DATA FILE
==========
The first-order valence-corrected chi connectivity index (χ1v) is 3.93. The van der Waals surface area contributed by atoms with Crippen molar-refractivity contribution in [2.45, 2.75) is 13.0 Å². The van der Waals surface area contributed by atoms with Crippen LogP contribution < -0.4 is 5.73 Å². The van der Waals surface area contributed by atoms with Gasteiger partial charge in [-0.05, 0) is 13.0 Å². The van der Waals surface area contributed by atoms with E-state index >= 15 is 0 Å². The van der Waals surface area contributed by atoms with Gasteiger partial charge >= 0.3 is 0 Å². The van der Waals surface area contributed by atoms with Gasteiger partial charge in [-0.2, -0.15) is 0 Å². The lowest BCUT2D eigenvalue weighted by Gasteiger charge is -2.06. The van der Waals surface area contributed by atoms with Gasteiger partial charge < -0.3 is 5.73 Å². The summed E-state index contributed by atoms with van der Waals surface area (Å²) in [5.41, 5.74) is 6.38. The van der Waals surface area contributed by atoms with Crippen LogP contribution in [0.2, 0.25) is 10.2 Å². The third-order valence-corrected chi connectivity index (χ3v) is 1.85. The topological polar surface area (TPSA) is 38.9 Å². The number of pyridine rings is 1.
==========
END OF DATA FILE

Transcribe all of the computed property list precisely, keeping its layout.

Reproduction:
The first-order valence-corrected chi connectivity index (χ1v) is 3.93. The van der Waals surface area contributed by atoms with Crippen molar-refractivity contribution in [2.45, 2.75) is 13.0 Å². The van der Waals surface area contributed by atoms with Crippen LogP contribution < -0.4 is 5.73 Å². The van der Waals surface area contributed by atoms with Gasteiger partial charge in [-0.05, 0) is 13.0 Å². The van der Waals surface area contributed by atoms with E-state index >= 15 is 0 Å². The van der Waals surface area contributed by atoms with Gasteiger partial charge >= 0.3 is 0 Å². The van der Waals surface area contributed by atoms with Gasteiger partial charge in [-0.2, -0.15) is 0 Å². The lowest BCUT2D eigenvalue weighted by Gasteiger charge is -2.06. The van der Waals surface area contributed by atoms with Gasteiger partial charge < -0.3 is 5.73 Å². The summed E-state index contributed by atoms with van der Waals surface area (Å²) in [5.41, 5.74) is 6.38. The van der Waals surface area contributed by atoms with Crippen LogP contribution in [0.2, 0.25) is 10.2 Å². The third-order valence-corrected chi connectivity index (χ3v) is 1.85. The topological polar surface area (TPSA) is 38.9 Å². The number of pyridine rings is 1.